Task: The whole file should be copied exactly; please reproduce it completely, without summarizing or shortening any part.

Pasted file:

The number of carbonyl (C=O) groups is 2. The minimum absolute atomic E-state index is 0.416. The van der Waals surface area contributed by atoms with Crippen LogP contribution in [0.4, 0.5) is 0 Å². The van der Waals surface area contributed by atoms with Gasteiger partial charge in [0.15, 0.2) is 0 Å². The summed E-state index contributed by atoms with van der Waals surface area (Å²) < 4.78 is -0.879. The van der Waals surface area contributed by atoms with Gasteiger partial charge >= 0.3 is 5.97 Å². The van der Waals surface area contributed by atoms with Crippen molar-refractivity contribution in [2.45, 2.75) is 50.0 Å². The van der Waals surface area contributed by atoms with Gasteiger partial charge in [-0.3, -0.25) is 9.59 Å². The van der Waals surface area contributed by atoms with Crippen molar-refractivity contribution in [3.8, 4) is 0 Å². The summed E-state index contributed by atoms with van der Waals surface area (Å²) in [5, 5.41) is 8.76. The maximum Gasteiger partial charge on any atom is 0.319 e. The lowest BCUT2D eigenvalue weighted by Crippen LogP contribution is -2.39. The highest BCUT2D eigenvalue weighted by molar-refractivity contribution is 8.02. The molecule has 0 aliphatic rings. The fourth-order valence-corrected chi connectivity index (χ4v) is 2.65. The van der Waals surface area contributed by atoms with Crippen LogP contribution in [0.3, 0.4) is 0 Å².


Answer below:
The number of carbonyl (C=O) groups is 2. The minimum absolute atomic E-state index is 0.416. The van der Waals surface area contributed by atoms with Crippen LogP contribution in [0.4, 0.5) is 0 Å². The van der Waals surface area contributed by atoms with Gasteiger partial charge in [0.15, 0.2) is 0 Å². The summed E-state index contributed by atoms with van der Waals surface area (Å²) < 4.78 is -0.879. The van der Waals surface area contributed by atoms with Gasteiger partial charge >= 0.3 is 5.97 Å². The van der Waals surface area contributed by atoms with Crippen molar-refractivity contribution in [2.45, 2.75) is 50.0 Å². The van der Waals surface area contributed by atoms with Gasteiger partial charge in [-0.3, -0.25) is 9.59 Å². The van der Waals surface area contributed by atoms with Crippen molar-refractivity contribution in [3.8, 4) is 0 Å². The summed E-state index contributed by atoms with van der Waals surface area (Å²) in [5, 5.41) is 8.76. The maximum Gasteiger partial charge on any atom is 0.319 e. The lowest BCUT2D eigenvalue weighted by Crippen LogP contribution is -2.39. The highest BCUT2D eigenvalue weighted by molar-refractivity contribution is 8.02. The molecule has 0 aliphatic rings. The fourth-order valence-corrected chi connectivity index (χ4v) is 2.65. The van der Waals surface area contributed by atoms with Crippen LogP contribution in [0.3, 0.4) is 0 Å².